As the weather warms, Cochise County residents and visitors alike begin to spend more time hiking and camping in the region’s beautiful mountains, sharing the space with the region’s wealth of insect and animal life.
While it is perfectly possible to coexist peacefully with the local wildlife, everyone should be aware of the health dangers presented by certain insects and creatures. Greg McQuaide, public health emergency preparedness coordinator for Cochise County and an avid outdoorsman himself, visited Thrive, a Wellness Center at Canyon Vista Medical Center, last week in order to share some information about staying safe in the desert.
“He is a wealth of knowledge on anything from vaccinations to rabies to mosquito bites,” said Thrive coordinator Ericka Sullins, who has had McQuaide given talks at the wellness center before.
McQuaide’s talk focused on disease-carrying bugs and critters in the region.
People who thought the desert was free of these blood-sucking arachnids are sadly mistaken, McQuaide said.
While ticks in Southern Arizona don’t carry lyme disease, an illness typically associated with the pests, they do carry other dangerous diseases, he said.
“We have a special tick that doesn’t belong here,” he said. “(The gulf tick) is found in all the way along the Gulf Coast . . . It’s here now, and it’s doing rather well.”
Gulf ticks, which health officials have found along the San Pedro River, the Whetstone Mountains and in Huachuca Canyon, carry Rocky Mountain Spotted Fever and similar fevers, McQuaide said. Common brown dog ticks can also be found in the county, which is why it is so important to guard yourself and your pets against them.
“A lot of people don’t necessarily treat their dogs for fleas and ticks because it’s not a huge thing here. But if you’re going to have your animal around one of those areas, I highly recommend it,” he said.
Besides checking and treating pets for ticks, people can guard themselves against bites by using insect repellent with at least 30% DEET, treating clothing with permethrin, and removing ticks as soon as possible, as that reduces the chances of them passing on infected blood.
Another small, but potentially dangerous, blood-sucker found in Cochise County is the mosquito. Two species make their home in the area, McQuaide said: the aedes aegypti, which proliferates in urban areas, and the culex, varieties of which are found in fields, parks and forests.
“I’ve been collecting mosquitoes in this county during monsoon season for an eight-week period with a researcher from the University of Arizona for the last two years,” he said.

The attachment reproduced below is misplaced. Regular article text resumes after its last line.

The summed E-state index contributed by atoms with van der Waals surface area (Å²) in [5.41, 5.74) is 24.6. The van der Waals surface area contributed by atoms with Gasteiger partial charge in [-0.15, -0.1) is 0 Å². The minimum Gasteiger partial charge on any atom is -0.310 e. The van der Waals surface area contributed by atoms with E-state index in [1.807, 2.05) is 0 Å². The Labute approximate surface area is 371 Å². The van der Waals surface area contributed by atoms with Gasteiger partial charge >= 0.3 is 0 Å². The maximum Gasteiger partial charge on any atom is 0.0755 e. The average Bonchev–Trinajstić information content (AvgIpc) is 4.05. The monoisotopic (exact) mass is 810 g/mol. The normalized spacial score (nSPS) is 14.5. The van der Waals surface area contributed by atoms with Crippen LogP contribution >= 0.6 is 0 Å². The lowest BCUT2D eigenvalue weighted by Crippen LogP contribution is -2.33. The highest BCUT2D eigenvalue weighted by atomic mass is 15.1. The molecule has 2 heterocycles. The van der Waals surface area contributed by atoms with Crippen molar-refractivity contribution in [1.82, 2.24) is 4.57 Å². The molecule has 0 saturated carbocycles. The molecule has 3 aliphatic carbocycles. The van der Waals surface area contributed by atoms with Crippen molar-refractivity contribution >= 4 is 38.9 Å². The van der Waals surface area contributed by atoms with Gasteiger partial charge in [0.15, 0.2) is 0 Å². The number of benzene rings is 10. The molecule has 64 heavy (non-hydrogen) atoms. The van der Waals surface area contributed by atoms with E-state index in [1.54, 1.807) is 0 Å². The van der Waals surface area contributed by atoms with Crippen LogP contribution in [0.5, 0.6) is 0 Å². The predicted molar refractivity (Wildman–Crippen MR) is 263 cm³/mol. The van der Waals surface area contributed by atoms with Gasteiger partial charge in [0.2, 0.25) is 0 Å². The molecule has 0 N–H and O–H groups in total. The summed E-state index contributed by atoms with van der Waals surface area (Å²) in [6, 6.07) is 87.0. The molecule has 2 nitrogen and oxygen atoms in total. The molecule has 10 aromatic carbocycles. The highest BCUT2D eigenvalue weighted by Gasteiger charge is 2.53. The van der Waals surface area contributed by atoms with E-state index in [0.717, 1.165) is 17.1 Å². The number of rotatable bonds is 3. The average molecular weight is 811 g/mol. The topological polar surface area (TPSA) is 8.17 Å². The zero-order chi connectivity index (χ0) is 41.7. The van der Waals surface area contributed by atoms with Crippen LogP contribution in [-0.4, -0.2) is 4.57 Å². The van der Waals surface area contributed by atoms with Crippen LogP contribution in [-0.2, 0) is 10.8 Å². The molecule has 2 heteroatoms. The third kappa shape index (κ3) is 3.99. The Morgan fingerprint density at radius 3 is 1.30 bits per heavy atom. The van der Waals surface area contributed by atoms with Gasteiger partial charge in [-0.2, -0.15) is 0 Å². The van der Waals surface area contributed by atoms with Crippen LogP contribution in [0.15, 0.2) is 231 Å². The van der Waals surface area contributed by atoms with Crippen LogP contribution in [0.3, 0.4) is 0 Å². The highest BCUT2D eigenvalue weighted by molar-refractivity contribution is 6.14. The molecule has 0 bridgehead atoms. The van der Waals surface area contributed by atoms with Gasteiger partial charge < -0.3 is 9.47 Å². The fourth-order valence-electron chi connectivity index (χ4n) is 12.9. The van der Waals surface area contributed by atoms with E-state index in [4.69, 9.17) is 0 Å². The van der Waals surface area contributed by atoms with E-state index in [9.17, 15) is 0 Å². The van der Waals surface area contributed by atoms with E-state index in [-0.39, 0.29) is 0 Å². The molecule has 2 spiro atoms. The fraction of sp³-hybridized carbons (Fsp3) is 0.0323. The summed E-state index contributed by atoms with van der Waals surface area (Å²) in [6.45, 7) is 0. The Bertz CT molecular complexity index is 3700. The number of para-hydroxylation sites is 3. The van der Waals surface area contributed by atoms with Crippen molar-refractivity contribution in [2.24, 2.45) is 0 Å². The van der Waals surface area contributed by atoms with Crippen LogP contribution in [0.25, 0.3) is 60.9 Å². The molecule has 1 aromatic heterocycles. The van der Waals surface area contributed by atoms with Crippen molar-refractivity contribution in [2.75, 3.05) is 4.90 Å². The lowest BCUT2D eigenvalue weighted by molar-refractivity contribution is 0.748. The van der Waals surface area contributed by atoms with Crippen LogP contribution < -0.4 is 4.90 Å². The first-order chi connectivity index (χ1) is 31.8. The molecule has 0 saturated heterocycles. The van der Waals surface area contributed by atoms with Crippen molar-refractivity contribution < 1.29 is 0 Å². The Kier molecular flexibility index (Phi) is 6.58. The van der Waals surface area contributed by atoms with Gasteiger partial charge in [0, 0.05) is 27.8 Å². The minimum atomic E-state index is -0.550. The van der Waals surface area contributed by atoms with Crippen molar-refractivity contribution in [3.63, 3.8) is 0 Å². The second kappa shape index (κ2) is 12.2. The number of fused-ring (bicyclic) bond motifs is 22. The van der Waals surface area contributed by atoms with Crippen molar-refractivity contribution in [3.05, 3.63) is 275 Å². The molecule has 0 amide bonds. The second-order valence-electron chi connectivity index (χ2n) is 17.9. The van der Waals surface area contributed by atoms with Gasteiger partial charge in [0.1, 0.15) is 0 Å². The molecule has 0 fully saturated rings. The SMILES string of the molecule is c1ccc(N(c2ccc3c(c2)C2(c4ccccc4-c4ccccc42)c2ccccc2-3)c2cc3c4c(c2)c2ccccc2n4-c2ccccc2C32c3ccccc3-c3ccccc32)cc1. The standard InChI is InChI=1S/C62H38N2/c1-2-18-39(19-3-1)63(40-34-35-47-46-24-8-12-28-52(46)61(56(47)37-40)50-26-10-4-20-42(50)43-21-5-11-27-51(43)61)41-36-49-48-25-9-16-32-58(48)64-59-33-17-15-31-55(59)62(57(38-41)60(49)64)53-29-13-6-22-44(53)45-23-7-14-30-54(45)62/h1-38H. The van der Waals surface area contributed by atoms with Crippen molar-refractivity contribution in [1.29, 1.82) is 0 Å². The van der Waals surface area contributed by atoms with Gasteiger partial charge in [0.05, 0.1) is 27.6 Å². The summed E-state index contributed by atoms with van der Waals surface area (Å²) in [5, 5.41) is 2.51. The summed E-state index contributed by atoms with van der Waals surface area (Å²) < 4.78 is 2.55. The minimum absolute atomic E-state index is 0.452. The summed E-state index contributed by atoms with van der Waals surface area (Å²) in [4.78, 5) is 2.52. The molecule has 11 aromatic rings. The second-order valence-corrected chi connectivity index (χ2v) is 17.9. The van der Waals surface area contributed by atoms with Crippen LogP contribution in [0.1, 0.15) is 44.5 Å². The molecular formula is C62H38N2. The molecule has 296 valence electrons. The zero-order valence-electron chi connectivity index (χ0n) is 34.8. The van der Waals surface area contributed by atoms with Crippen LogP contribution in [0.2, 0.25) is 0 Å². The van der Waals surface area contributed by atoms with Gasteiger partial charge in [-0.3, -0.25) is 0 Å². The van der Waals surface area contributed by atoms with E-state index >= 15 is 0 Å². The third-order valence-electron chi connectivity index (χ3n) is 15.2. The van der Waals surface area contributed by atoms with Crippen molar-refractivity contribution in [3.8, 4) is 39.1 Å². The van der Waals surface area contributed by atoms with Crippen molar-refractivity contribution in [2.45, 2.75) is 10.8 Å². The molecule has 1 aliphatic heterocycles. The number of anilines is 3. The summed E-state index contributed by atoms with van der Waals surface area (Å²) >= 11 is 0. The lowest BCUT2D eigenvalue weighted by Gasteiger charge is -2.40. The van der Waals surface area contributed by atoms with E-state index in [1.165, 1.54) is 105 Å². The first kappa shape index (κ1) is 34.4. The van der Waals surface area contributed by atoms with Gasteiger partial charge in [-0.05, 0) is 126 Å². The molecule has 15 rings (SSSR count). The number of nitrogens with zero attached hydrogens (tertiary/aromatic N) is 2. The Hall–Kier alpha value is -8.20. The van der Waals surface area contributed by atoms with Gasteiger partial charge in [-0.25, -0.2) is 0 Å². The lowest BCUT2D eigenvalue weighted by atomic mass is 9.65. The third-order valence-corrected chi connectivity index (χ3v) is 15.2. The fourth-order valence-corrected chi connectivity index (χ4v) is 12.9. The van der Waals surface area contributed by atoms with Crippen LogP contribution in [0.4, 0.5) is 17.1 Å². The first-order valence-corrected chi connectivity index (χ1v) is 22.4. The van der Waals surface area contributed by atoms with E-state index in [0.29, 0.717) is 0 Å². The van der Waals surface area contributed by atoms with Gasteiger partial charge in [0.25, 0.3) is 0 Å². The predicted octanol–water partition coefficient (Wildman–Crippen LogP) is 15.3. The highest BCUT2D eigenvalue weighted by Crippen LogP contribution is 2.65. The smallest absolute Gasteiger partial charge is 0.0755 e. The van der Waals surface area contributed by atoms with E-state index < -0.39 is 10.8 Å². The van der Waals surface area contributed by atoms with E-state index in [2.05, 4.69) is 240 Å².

In the last two years, two infected mosquitoes have been found at the 24 test sites. They were carrying West Nile Virus and Saint Louis encephalitis, he said.
The mosquito that people should be particularly cautious of is the aedes aegypti, which prefers to feast on humans and can carry diseases including dengue fever, chikungunya, Zika fever, and yellow fever.
“Here’s the problem with the aedes mosquito: it can breed in a bottle cap of water,” McQuaide said. “The culex breeds in ponds and lakes, or your waterfall feature in your yard. The aedes will breed anywhere it can.”
Want to keep pesky mosquitoes out of your yard? Make sure it is clear of any and all water, including in children’s toys and pet bowls left outside. You can also contact the county if you neighbors have scummy standing water on their properties, McQuaide said.
Cochise County stands out among other counties for a variety of reasons, with one unfortunate distinction being the prevalence of rabies among the local wildlife.
It was a Colorado State University study on rabies in the four corner states that found Cochise’s climate, elevation, rainfall, and other factors that made the region so favorable for the disease, McQuaide said.
“When they did a study among all four of these states, guess what the number one county was the prime location for rabies to exist? Beautiful Cochise,” McQuaide said. “The only county that battles us for that title is Santa Cruz, right next door.”
Skunks, foxes, and bats are the animals that primarily carry the disease in Cochise County.
So far, seven skunks, two foxes, and one cat have tested positive in the county for 2019, he said.
So what can people do to guard themselves and their pets against the disease? Number one, vaccinate your animals — livestock as well as pets.
If your pet gets into a tussle with a wild animal, many people’s first instinct is to wash it, McQuaide said. Resist the temptation: this action can pass infected saliva onto you, he cautioned.
If you are out hiking and see an animal staggering or acting strangely, slowly back away until you are out of its sight, McQuaide advised. Bear spray can also be effective in discouraging an attacking animal.
Want to learn more about staying safe and healthy this summer?
If you missed McQuaide’s talk, never fear: Thrive will offer several classes and talks focusing on skills, prevention, and safety regarding the outdoors this spring and summer, said coordinator Ericka Sullins.
Among them are a Pulsepoint and CPR class from Sierra Vista Fire and Medical on, May 23, and a class on hydration from CVMC medical professionals on May 30.
“(Dietician Anna Keefe) is going to have samples of different things,” said Sullins. “She’s going to try to encourage people to stay hydrated — because there are people, like me, who hate water! So she’s going to talk about different ways to stay hydrated besides just water.”
For more information about lectures and classes at Thrive, most which are either free or have low cost, visit canyonvistamedicalcenter.com/community/wellness-depot/.